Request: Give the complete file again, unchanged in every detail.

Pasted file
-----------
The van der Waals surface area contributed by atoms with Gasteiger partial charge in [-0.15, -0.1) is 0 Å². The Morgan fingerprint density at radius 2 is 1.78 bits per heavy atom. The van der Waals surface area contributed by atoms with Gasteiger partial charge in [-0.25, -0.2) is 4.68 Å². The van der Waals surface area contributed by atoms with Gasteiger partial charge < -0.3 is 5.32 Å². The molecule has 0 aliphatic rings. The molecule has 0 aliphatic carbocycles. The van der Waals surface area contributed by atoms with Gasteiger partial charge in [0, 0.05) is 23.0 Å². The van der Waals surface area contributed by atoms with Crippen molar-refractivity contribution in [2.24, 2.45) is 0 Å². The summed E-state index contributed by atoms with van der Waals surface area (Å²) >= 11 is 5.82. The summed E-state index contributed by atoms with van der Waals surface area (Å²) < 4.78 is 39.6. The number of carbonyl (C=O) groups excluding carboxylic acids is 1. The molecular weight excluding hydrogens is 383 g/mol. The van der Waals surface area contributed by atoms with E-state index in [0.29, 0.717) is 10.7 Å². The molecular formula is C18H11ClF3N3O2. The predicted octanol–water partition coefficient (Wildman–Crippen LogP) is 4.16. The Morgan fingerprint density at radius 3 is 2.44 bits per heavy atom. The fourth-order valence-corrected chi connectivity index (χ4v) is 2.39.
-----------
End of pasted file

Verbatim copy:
The van der Waals surface area contributed by atoms with Gasteiger partial charge in [-0.15, -0.1) is 0 Å². The Morgan fingerprint density at radius 2 is 1.78 bits per heavy atom. The van der Waals surface area contributed by atoms with Gasteiger partial charge in [-0.25, -0.2) is 4.68 Å². The van der Waals surface area contributed by atoms with Gasteiger partial charge < -0.3 is 5.32 Å². The molecule has 0 aliphatic rings. The molecule has 0 aliphatic carbocycles. The van der Waals surface area contributed by atoms with Gasteiger partial charge in [0, 0.05) is 23.0 Å². The van der Waals surface area contributed by atoms with Crippen molar-refractivity contribution in [2.24, 2.45) is 0 Å². The summed E-state index contributed by atoms with van der Waals surface area (Å²) >= 11 is 5.82. The summed E-state index contributed by atoms with van der Waals surface area (Å²) < 4.78 is 39.6. The number of carbonyl (C=O) groups excluding carboxylic acids is 1. The molecular weight excluding hydrogens is 383 g/mol. The van der Waals surface area contributed by atoms with E-state index in [0.29, 0.717) is 10.7 Å². The molecular formula is C18H11ClF3N3O2. The predicted octanol–water partition coefficient (Wildman–Crippen LogP) is 4.16. The Morgan fingerprint density at radius 3 is 2.44 bits per heavy atom. The fourth-order valence-corrected chi connectivity index (χ4v) is 2.39.